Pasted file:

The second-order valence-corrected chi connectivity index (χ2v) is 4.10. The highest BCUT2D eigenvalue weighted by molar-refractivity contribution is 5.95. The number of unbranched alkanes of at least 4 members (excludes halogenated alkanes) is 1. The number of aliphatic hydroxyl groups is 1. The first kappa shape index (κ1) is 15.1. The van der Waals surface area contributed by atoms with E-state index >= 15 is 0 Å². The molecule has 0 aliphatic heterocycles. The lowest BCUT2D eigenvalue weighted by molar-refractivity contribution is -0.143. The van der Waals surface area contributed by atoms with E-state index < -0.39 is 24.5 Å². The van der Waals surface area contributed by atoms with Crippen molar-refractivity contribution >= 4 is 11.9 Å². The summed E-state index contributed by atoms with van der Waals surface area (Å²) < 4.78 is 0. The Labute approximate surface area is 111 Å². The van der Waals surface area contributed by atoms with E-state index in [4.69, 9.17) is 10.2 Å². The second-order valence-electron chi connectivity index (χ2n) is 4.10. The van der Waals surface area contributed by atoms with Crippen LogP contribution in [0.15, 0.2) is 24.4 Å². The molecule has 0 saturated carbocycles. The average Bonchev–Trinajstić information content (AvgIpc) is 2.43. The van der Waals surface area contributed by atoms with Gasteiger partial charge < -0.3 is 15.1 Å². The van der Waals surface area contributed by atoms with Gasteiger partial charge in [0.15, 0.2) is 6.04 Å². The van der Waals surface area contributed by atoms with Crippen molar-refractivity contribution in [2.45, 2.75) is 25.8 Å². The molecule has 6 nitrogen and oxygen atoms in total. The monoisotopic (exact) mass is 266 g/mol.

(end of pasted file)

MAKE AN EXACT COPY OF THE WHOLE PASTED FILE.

The second-order valence-corrected chi connectivity index (χ2v) is 4.10. The highest BCUT2D eigenvalue weighted by molar-refractivity contribution is 5.95. The number of unbranched alkanes of at least 4 members (excludes halogenated alkanes) is 1. The number of aliphatic hydroxyl groups is 1. The first kappa shape index (κ1) is 15.1. The van der Waals surface area contributed by atoms with E-state index >= 15 is 0 Å². The molecule has 0 aliphatic heterocycles. The lowest BCUT2D eigenvalue weighted by molar-refractivity contribution is -0.143. The van der Waals surface area contributed by atoms with E-state index < -0.39 is 24.5 Å². The van der Waals surface area contributed by atoms with Crippen molar-refractivity contribution >= 4 is 11.9 Å². The summed E-state index contributed by atoms with van der Waals surface area (Å²) < 4.78 is 0. The Labute approximate surface area is 111 Å². The van der Waals surface area contributed by atoms with E-state index in [4.69, 9.17) is 10.2 Å². The second-order valence-electron chi connectivity index (χ2n) is 4.10. The van der Waals surface area contributed by atoms with Crippen LogP contribution in [0.15, 0.2) is 24.4 Å². The molecule has 0 saturated carbocycles. The average Bonchev–Trinajstić information content (AvgIpc) is 2.43. The van der Waals surface area contributed by atoms with Gasteiger partial charge < -0.3 is 15.1 Å². The van der Waals surface area contributed by atoms with Gasteiger partial charge in [0.15, 0.2) is 6.04 Å². The van der Waals surface area contributed by atoms with Crippen molar-refractivity contribution in [2.45, 2.75) is 25.8 Å². The molecule has 6 nitrogen and oxygen atoms in total. The monoisotopic (exact) mass is 266 g/mol.